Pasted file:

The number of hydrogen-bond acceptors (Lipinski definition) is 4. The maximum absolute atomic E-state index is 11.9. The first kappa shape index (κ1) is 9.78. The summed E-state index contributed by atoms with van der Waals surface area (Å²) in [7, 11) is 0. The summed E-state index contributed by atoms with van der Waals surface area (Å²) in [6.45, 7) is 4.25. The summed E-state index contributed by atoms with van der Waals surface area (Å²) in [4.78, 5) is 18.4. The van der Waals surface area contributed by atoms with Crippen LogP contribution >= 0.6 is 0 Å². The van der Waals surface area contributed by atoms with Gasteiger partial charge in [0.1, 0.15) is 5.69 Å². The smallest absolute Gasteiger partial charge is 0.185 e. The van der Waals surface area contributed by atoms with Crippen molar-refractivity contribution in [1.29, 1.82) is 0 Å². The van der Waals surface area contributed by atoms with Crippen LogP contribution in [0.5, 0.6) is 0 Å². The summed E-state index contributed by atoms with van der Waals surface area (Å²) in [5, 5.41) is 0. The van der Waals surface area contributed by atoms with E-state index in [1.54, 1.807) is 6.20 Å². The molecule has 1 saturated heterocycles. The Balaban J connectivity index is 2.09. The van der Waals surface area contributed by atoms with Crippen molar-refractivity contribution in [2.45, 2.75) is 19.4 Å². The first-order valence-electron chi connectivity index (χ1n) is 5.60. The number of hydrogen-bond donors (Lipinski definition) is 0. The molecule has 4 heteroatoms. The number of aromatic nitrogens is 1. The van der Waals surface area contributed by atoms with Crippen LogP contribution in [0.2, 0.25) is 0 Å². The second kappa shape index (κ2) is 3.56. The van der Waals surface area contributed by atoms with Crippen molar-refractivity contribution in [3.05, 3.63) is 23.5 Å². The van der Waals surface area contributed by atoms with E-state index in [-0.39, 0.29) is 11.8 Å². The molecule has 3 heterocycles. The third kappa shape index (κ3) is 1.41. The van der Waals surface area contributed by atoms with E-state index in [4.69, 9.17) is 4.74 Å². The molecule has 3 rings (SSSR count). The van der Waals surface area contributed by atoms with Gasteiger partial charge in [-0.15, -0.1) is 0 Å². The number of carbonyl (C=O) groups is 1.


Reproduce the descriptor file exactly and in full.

The number of hydrogen-bond acceptors (Lipinski definition) is 4. The maximum absolute atomic E-state index is 11.9. The first kappa shape index (κ1) is 9.78. The summed E-state index contributed by atoms with van der Waals surface area (Å²) in [7, 11) is 0. The summed E-state index contributed by atoms with van der Waals surface area (Å²) in [6.45, 7) is 4.25. The summed E-state index contributed by atoms with van der Waals surface area (Å²) in [4.78, 5) is 18.4. The van der Waals surface area contributed by atoms with Crippen LogP contribution >= 0.6 is 0 Å². The van der Waals surface area contributed by atoms with Gasteiger partial charge in [0.1, 0.15) is 5.69 Å². The smallest absolute Gasteiger partial charge is 0.185 e. The van der Waals surface area contributed by atoms with Crippen molar-refractivity contribution in [1.29, 1.82) is 0 Å². The van der Waals surface area contributed by atoms with Crippen LogP contribution in [0.5, 0.6) is 0 Å². The summed E-state index contributed by atoms with van der Waals surface area (Å²) in [5, 5.41) is 0. The van der Waals surface area contributed by atoms with E-state index in [1.54, 1.807) is 6.20 Å². The molecule has 1 saturated heterocycles. The Balaban J connectivity index is 2.09. The van der Waals surface area contributed by atoms with Crippen molar-refractivity contribution in [2.45, 2.75) is 19.4 Å². The first-order valence-electron chi connectivity index (χ1n) is 5.60. The number of hydrogen-bond donors (Lipinski definition) is 0. The molecule has 4 heteroatoms. The number of aromatic nitrogens is 1. The van der Waals surface area contributed by atoms with Crippen LogP contribution in [0.2, 0.25) is 0 Å². The second kappa shape index (κ2) is 3.56. The van der Waals surface area contributed by atoms with Crippen molar-refractivity contribution in [3.05, 3.63) is 23.5 Å². The van der Waals surface area contributed by atoms with E-state index in [-0.39, 0.29) is 11.8 Å². The molecule has 3 heterocycles. The third kappa shape index (κ3) is 1.41. The van der Waals surface area contributed by atoms with E-state index in [4.69, 9.17) is 4.74 Å². The molecule has 3 rings (SSSR count). The van der Waals surface area contributed by atoms with Gasteiger partial charge in [-0.15, -0.1) is 0 Å². The number of carbonyl (C=O) groups is 1.